Involvement of down-regulation of Cdk2 activity in hepatocyte growth factor-induced cell cycle arrest at G1 in the human hepatocellular carcinoma cell line HepG2

Yu Ichi Tsukada, Toshiaki Tanaka, Keiji Miyazawa, Naomi Kitamura

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25 Citations (Scopus)

Abstract

Hepatocyte growth factor (HGF) induces growth stimulation of a variety of cell types, but it also induces growth inhibition of several types of tumor cell lines. We previously investigated the intracellular signaling pathway involved in the antiproliferative effect of HGF on the human hepatocellular carcinoma cell line HepG2. The results suggested that the HGF-induced proliferation inhibition is caused by cell cycle arrest, which results from the retinoblastoma tumor suppressor gene product pRb being maintained in its active hypophosphorylated form via a high-intensity ERK signal. In this study, we examined the molecular mechanism of the HGF-induced cell cycle arrest in HepG2 cells. Cyclin A/Cdk2 complexes phosphorylated serine residues on pRb crucial for the G1 to S phase transition in proliferating HepG2 cells, and HGF treatment inhibited the phosphorylation. The expression of cyclin A was decreased and the expression of a Cdk inhibitor p21Cip1 was increased in HGF-treated HepG2 cells, and these changes were prevented by pretreatment with a low concentration of a MEK inhibitor. These results suggest that the decrease in cyclin A expression and increase in p21Cip1 expression through a high-intensity ERK signal by HGF lead to suppression of the phosphorylation of pRb by Cdk2, which contributes to the cell cycle arrest at G1 in HepG2 cells by HGF. Furthermore, the expression of E2F-1, a member of the E2F transcription factor family, was decreased in HGF-treated HepG2 cells, suggesting that the decrease in E2F-1 expression may also contribute to the cell cycle arrest at G1.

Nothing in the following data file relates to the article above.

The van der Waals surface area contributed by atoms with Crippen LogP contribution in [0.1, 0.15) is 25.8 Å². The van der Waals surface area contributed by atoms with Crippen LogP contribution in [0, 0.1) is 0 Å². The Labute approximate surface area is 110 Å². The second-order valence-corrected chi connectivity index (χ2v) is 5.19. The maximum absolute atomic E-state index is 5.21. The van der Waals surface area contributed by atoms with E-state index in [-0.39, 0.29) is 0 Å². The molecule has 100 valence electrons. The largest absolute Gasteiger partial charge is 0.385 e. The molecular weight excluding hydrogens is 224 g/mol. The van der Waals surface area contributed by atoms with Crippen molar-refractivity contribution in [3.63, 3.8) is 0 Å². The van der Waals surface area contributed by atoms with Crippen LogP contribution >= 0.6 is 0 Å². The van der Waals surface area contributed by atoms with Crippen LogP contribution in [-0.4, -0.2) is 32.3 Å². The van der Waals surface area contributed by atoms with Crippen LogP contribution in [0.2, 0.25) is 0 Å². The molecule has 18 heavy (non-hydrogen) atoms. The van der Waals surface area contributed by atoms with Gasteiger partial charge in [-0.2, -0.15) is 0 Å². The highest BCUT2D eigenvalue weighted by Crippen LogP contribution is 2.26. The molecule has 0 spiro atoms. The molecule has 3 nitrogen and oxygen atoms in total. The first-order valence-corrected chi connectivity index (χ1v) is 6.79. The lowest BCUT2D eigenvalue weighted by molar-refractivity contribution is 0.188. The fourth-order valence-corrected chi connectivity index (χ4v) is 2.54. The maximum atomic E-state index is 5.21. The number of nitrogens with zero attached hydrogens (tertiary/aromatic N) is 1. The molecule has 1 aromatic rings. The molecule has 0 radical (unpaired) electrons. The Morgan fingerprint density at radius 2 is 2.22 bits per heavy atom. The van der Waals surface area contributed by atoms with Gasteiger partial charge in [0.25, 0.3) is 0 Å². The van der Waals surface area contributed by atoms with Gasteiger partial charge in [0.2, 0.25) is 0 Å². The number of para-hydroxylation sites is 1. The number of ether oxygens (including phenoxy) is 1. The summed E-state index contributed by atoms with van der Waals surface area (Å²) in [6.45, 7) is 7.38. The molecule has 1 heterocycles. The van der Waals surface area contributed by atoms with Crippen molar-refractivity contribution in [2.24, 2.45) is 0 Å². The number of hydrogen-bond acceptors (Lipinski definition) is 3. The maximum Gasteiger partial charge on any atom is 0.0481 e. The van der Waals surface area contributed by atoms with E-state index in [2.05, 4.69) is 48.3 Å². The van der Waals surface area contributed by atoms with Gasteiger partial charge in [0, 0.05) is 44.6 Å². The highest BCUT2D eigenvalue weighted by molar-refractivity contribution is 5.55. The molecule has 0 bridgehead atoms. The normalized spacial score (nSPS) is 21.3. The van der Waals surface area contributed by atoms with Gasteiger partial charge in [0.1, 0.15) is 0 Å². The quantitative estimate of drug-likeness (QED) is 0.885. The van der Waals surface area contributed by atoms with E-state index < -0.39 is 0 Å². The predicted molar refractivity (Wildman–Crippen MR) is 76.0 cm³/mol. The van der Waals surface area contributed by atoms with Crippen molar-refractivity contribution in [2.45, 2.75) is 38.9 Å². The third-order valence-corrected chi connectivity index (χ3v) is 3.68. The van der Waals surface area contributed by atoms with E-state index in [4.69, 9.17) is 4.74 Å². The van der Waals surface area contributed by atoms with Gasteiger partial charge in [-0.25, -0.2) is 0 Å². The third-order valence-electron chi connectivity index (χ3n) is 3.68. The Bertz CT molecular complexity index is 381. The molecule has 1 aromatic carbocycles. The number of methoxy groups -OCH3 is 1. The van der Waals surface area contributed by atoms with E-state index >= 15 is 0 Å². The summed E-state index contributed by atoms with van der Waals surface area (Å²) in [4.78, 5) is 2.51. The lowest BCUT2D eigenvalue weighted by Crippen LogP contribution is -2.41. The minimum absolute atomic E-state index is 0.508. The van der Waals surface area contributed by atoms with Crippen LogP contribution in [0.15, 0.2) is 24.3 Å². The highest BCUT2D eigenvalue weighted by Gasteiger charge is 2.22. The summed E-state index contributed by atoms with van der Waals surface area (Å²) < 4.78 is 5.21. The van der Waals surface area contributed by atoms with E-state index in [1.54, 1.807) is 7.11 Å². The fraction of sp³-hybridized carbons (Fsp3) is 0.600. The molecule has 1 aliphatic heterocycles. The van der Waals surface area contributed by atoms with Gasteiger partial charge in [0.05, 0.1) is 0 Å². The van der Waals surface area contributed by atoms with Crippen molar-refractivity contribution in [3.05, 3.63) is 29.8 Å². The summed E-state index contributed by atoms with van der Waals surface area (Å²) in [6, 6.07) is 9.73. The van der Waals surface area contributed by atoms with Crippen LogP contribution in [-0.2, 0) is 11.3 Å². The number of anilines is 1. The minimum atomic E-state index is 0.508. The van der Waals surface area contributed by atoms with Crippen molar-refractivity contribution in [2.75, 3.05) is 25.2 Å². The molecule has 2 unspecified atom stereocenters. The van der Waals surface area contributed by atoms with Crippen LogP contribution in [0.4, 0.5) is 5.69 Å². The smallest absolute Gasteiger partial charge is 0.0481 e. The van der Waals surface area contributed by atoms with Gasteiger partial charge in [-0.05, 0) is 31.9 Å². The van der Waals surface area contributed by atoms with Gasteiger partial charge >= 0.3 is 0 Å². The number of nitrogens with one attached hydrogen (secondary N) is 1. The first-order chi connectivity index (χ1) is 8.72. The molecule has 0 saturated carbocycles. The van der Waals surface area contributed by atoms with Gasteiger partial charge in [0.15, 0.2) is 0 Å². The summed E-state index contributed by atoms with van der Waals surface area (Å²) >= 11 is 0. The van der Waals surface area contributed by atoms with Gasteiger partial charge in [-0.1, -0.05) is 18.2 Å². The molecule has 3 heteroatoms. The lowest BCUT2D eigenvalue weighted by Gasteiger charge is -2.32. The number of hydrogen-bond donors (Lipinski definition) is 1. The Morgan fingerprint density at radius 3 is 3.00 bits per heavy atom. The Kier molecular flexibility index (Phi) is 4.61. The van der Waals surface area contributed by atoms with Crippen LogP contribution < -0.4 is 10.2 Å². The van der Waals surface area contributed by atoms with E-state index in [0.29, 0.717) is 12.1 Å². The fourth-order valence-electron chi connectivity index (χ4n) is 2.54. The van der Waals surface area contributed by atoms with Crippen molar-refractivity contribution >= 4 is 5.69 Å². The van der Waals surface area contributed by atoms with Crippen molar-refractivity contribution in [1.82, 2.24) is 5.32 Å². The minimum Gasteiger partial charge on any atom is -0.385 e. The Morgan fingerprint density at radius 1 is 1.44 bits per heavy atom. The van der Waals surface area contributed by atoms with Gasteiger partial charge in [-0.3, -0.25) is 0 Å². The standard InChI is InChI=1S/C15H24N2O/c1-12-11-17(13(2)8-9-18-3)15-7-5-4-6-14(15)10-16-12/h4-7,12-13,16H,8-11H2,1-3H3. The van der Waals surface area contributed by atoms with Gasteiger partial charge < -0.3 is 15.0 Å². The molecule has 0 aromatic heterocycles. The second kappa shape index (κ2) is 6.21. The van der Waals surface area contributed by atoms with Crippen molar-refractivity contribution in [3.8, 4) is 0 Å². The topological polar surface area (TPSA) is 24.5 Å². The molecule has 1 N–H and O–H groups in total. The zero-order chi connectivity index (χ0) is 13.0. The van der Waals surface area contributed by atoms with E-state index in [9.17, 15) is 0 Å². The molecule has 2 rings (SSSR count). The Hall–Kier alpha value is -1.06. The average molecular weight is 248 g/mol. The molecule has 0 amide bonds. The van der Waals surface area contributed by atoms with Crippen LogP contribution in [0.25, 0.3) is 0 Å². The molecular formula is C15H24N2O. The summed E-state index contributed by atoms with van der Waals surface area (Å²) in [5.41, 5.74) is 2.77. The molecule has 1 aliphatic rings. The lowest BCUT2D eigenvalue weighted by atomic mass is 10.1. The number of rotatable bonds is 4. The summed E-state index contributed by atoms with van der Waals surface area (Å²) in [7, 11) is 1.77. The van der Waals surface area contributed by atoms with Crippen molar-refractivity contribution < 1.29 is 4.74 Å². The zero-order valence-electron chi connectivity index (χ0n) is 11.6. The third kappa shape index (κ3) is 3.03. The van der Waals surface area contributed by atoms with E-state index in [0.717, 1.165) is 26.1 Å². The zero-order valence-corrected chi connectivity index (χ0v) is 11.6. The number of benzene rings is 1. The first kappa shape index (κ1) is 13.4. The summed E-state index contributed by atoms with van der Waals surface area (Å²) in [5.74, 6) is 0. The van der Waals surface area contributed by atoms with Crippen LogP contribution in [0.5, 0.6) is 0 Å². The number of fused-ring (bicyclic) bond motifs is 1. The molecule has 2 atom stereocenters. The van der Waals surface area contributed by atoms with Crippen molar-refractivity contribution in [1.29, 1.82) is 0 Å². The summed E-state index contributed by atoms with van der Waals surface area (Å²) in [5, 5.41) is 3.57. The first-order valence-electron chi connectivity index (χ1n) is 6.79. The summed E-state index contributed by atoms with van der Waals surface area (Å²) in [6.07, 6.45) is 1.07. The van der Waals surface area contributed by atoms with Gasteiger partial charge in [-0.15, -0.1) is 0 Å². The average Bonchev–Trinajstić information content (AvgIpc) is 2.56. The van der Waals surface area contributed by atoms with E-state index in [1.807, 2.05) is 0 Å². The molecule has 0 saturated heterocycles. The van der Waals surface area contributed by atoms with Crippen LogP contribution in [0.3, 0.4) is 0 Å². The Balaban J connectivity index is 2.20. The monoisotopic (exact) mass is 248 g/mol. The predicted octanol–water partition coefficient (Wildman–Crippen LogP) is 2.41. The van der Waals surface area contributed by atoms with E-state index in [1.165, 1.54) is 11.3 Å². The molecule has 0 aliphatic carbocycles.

Original languageEnglish
Pages (from-to)701-709
Number of pages9
JournalJournal of biochemistry
Volume136
Issue number5
DOIs
Publication statusPublished - Nov 1 2004
Externally publishedYes

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All Science Journal Classification (ASJC) codes

  • Biochemistry
  • Molecular Biology

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